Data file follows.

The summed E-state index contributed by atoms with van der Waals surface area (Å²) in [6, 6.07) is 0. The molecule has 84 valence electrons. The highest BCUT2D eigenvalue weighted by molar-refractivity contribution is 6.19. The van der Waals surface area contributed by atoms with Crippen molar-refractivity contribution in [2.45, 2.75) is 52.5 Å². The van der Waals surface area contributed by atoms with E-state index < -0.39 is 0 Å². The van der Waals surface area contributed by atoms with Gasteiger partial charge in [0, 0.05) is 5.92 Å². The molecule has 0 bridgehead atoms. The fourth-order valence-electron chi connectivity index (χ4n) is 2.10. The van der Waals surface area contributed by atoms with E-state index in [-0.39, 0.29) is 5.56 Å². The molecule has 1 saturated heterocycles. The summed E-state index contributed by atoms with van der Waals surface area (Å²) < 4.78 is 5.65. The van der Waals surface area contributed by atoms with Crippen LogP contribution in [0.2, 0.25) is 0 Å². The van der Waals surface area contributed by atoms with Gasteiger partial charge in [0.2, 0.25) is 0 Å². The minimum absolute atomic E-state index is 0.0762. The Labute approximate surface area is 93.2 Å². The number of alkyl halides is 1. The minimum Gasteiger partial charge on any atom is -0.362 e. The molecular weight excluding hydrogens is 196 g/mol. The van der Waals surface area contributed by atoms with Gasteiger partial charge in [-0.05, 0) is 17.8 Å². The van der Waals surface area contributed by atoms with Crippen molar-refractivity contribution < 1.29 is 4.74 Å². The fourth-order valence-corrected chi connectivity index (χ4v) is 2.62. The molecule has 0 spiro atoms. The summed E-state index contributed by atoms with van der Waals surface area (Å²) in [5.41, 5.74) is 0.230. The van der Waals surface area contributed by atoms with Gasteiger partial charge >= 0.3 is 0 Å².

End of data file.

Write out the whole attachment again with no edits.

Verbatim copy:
The summed E-state index contributed by atoms with van der Waals surface area (Å²) in [6, 6.07) is 0. The molecule has 84 valence electrons. The highest BCUT2D eigenvalue weighted by molar-refractivity contribution is 6.19. The van der Waals surface area contributed by atoms with Crippen molar-refractivity contribution in [2.45, 2.75) is 52.5 Å². The van der Waals surface area contributed by atoms with E-state index < -0.39 is 0 Å². The van der Waals surface area contributed by atoms with Gasteiger partial charge in [0, 0.05) is 5.92 Å². The molecule has 0 bridgehead atoms. The fourth-order valence-electron chi connectivity index (χ4n) is 2.10. The van der Waals surface area contributed by atoms with E-state index in [-0.39, 0.29) is 5.56 Å². The molecule has 1 saturated heterocycles. The summed E-state index contributed by atoms with van der Waals surface area (Å²) < 4.78 is 5.65. The van der Waals surface area contributed by atoms with Crippen LogP contribution in [0.2, 0.25) is 0 Å². The van der Waals surface area contributed by atoms with Gasteiger partial charge in [0.2, 0.25) is 0 Å². The minimum absolute atomic E-state index is 0.0762. The Labute approximate surface area is 93.2 Å². The number of alkyl halides is 1. The minimum Gasteiger partial charge on any atom is -0.362 e. The molecular weight excluding hydrogens is 196 g/mol. The van der Waals surface area contributed by atoms with Gasteiger partial charge in [-0.05, 0) is 17.8 Å². The van der Waals surface area contributed by atoms with Crippen molar-refractivity contribution < 1.29 is 4.74 Å². The fourth-order valence-corrected chi connectivity index (χ4v) is 2.62. The molecule has 0 spiro atoms. The summed E-state index contributed by atoms with van der Waals surface area (Å²) in [5.41, 5.74) is 0.230. The van der Waals surface area contributed by atoms with Gasteiger partial charge >= 0.3 is 0 Å².